Last week my daughter, home from college, had her wisdom teeth removed. At one stage, her cheeks quite swollen, I searched the internet for tips to ease her discomfort.  My search took me to Buzzle. What the heck is this site? From what I could gather, it’s a sort of internet within the internet. I found an article there, which while far from guiding me on how to reduce swelling, lead me on a search for the meaning of new words, such as persiflage and raillery. Note this passage, “Remember not to turn to persiflage if you have nothing else to do. Instead, read a book, indulge in sky-watching, or simply doze off; because, an unnecessary jabber is sure to jab your jaw, and up the swelling. If you are a patented workaholic, breathe. You don’t want your jaw acting caddish when you have an official oratory on its way. Get back to business, a day or two after the surgery.” I suppose there was a suggestion in there, but I was so taken in by the language I must have missed it. According to, persiflage means, “frivolous bantering talk: light raillery.” It’s from the French, persifler “to banter” and, siffler, “to whistle”. Its first known use was in 1757. So there you go. You decide. Is this blog just persiflage, or does it have more substance? You don’t really have to answer that.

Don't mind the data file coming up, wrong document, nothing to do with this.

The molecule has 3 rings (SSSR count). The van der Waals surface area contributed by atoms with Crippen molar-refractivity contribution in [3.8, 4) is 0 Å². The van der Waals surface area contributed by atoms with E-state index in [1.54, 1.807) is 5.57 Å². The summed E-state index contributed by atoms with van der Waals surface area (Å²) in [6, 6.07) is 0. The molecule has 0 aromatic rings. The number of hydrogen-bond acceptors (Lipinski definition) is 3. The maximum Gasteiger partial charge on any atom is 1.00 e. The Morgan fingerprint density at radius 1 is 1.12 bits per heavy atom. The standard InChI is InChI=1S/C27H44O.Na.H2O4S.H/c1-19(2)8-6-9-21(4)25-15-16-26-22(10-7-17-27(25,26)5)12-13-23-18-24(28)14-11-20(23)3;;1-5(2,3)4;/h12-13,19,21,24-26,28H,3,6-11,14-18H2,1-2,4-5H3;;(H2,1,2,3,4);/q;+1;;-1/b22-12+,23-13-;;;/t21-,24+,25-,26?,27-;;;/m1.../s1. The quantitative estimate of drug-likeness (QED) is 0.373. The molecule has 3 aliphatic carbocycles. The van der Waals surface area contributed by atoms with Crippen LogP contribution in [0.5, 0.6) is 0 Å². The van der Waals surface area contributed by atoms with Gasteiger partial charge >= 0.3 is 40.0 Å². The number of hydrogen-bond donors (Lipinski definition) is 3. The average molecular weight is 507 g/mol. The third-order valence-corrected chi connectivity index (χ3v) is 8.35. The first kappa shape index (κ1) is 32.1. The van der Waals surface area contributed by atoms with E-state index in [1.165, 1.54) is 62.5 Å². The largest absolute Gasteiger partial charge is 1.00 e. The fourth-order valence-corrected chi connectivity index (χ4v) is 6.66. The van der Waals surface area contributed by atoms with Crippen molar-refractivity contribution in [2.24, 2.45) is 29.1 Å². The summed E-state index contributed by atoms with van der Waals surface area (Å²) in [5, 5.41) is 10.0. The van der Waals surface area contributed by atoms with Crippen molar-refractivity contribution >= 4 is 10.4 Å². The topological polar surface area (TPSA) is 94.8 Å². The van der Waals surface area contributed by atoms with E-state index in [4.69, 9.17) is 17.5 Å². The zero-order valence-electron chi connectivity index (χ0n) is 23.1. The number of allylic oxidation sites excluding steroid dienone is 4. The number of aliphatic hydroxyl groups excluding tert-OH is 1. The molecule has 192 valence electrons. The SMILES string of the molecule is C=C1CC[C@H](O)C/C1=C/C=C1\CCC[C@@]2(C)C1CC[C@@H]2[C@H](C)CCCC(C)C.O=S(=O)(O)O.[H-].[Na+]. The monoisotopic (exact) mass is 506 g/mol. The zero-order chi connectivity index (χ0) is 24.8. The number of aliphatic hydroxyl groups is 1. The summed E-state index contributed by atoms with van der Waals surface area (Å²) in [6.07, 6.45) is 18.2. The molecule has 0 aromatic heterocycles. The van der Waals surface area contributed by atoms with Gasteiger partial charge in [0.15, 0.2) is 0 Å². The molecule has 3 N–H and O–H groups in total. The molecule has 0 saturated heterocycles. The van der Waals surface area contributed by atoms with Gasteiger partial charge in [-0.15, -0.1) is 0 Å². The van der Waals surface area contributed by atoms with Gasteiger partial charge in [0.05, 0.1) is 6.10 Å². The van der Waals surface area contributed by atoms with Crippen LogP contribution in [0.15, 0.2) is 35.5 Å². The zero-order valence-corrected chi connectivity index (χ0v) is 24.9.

4 thoughts on “Persiflage

  1. With only 140 characters to work with, it’s very easy to fill twitter timelines with persiflage.
    I doubt if I’ll ever use the word, but I’m smarter for knowing it.

  2. I like persiflage as well as the blog. Plan for the day: work persiflage and bloviate into the same sentance! Love and hug to the formerly swollen one. A. Mary   Mary 

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